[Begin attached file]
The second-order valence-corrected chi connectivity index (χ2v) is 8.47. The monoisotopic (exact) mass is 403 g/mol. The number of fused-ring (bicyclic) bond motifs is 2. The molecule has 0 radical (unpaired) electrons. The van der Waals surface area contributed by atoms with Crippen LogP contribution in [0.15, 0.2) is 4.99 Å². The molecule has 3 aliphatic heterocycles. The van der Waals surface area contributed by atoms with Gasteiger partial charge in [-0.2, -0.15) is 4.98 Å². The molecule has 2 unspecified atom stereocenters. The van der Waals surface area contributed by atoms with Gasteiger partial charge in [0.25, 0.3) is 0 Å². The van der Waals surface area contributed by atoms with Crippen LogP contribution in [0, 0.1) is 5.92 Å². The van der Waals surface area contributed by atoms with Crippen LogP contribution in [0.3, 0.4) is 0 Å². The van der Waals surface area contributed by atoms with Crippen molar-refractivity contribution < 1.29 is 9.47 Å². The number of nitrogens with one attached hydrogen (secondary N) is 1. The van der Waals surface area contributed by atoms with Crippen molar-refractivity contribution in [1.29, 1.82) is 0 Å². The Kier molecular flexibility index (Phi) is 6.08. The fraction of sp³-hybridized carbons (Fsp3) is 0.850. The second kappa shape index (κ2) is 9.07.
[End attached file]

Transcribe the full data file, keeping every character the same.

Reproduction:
The second-order valence-corrected chi connectivity index (χ2v) is 8.47. The monoisotopic (exact) mass is 403 g/mol. The number of fused-ring (bicyclic) bond motifs is 2. The molecule has 0 radical (unpaired) electrons. The van der Waals surface area contributed by atoms with Crippen LogP contribution in [0.15, 0.2) is 4.99 Å². The molecule has 3 aliphatic heterocycles. The van der Waals surface area contributed by atoms with Gasteiger partial charge in [-0.2, -0.15) is 4.98 Å². The molecule has 2 unspecified atom stereocenters. The van der Waals surface area contributed by atoms with Gasteiger partial charge in [0.25, 0.3) is 0 Å². The van der Waals surface area contributed by atoms with Crippen LogP contribution in [0, 0.1) is 5.92 Å². The van der Waals surface area contributed by atoms with Crippen LogP contribution in [0.3, 0.4) is 0 Å². The van der Waals surface area contributed by atoms with Crippen molar-refractivity contribution < 1.29 is 9.47 Å². The number of nitrogens with one attached hydrogen (secondary N) is 1. The van der Waals surface area contributed by atoms with Crippen molar-refractivity contribution in [1.29, 1.82) is 0 Å². The Kier molecular flexibility index (Phi) is 6.08. The fraction of sp³-hybridized carbons (Fsp3) is 0.850. The second kappa shape index (κ2) is 9.07.